Scientists make a lot of noise about how math and science are the true universal languages, and how, if we ever make contact with aliens we'll have to speak to them through that first. But have they thought about what that would mean? For example, will it mean that we will have to demote all Earth scientists to secondary inventors?
Most people raised in the US have what is widely known as a Eurocentric view of world history. At the time of my high school education, teachers were kind enough to inform us of this. They told us that influences outside of one patch of ground did have huge influences on the world we lived in today, but that nothing in the curriculum allowed them to teach those influences. Now let's talk more about Henry VIII. This knowledge of our own bias usually applied to social and political sciences, but every now and then they'd throw in a little science history as well. Generally it was that every scientific invention credited to a nineteenth century European inventor had already been cranked out by the Chinese centuries before. Just don't talk about that on state-wide testing.
Alien contact, unless they ask about their friends at Roswell, can't make us re-write our social history. The Earth developed pretty much all on its own. We might not be sure which people first discovered the American continents but we can be absolutely sure that no alien did. But what about math and science? Unlike Earth social movements, math and science concepts are truly universal. This means they can be discovered here, or in a galaxy far far away - and a long time ago. Right now, we consider Albert Einstein to have discovered the theories of special and general relativity, much the way people sometimes credit Leonardo Da Vinci with coming up with the idea of the helicopter. (He didn't. There were toys ones in China centuries before him.) However, when we make alien contact and Glorbon Grebulous ends up, once we calculate the relative time on planet Glorb, to have discovered it hundreds of years before Einstein, who do we put on posters?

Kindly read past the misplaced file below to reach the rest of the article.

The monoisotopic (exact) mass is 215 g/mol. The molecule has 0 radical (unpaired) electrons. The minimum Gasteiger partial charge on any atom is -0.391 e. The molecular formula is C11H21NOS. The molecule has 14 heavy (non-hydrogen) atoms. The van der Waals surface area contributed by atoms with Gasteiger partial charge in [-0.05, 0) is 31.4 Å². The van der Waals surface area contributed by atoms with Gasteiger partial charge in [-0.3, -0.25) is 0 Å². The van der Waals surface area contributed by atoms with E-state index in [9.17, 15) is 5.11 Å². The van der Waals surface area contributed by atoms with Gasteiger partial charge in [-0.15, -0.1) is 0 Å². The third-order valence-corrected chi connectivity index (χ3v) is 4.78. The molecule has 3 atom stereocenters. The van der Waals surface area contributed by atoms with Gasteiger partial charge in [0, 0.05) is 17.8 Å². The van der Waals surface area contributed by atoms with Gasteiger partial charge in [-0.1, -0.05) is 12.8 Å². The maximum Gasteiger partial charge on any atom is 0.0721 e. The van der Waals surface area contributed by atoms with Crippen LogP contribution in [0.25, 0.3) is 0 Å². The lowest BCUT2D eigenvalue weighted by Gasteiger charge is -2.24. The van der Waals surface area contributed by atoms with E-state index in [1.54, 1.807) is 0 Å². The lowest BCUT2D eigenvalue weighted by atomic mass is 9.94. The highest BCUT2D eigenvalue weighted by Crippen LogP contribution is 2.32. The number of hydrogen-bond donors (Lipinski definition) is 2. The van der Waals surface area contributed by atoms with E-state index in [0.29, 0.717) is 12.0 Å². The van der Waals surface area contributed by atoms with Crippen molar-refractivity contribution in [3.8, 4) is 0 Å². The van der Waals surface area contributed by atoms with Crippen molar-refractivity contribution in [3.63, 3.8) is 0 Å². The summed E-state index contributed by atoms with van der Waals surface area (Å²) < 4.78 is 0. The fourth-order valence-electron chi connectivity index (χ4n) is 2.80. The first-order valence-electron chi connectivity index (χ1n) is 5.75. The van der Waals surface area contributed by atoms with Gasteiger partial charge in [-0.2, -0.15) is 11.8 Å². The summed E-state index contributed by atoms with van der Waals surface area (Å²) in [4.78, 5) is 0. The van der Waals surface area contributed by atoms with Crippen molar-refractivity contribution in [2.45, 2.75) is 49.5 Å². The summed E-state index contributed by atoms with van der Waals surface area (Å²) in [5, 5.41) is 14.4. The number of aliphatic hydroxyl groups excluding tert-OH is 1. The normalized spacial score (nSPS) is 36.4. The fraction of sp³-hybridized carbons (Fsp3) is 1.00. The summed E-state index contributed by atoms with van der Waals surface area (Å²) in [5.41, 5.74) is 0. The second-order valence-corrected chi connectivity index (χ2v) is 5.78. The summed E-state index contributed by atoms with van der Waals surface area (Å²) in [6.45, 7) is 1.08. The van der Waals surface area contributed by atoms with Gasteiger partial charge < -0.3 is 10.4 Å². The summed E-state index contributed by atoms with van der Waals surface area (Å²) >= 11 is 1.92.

It's a facetious question, of course. No one's original idea, or contribution to the scientific advancement of any civilization, can be entirely dismissed. But we do have to admire the one who did it first. I like the idea that, in scientific history classes someday, kids will have to span two or three different worlds to find the exact sequence at which various universal scientific truths were discovered. If so, they're going to be so sorry we made contact.
Top Image: NASA